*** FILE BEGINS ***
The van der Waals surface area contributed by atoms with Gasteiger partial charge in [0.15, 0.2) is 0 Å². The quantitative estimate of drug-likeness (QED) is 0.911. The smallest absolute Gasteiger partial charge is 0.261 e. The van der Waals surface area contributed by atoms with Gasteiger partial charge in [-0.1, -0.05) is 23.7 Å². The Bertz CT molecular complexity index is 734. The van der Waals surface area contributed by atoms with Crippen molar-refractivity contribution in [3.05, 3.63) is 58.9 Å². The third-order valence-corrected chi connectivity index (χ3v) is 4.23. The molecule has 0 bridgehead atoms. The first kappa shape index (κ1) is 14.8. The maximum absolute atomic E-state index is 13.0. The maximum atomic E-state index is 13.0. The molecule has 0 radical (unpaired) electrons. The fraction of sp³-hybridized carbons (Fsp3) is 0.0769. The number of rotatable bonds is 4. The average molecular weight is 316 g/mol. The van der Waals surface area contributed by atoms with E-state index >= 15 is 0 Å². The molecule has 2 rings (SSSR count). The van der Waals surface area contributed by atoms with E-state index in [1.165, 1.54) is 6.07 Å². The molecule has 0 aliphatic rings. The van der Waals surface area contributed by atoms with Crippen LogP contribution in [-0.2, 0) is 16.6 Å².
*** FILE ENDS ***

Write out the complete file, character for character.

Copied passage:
The van der Waals surface area contributed by atoms with Gasteiger partial charge in [0.15, 0.2) is 0 Å². The quantitative estimate of drug-likeness (QED) is 0.911. The smallest absolute Gasteiger partial charge is 0.261 e. The van der Waals surface area contributed by atoms with Gasteiger partial charge in [-0.1, -0.05) is 23.7 Å². The Bertz CT molecular complexity index is 734. The van der Waals surface area contributed by atoms with Crippen molar-refractivity contribution in [3.05, 3.63) is 58.9 Å². The third-order valence-corrected chi connectivity index (χ3v) is 4.23. The molecule has 0 bridgehead atoms. The first kappa shape index (κ1) is 14.8. The maximum absolute atomic E-state index is 13.0. The maximum atomic E-state index is 13.0. The molecule has 0 radical (unpaired) electrons. The fraction of sp³-hybridized carbons (Fsp3) is 0.0769. The number of rotatable bonds is 4. The average molecular weight is 316 g/mol. The van der Waals surface area contributed by atoms with E-state index >= 15 is 0 Å². The molecule has 2 rings (SSSR count). The van der Waals surface area contributed by atoms with E-state index in [1.165, 1.54) is 6.07 Å². The molecule has 0 aliphatic rings. The van der Waals surface area contributed by atoms with Crippen LogP contribution in [-0.2, 0) is 16.6 Å².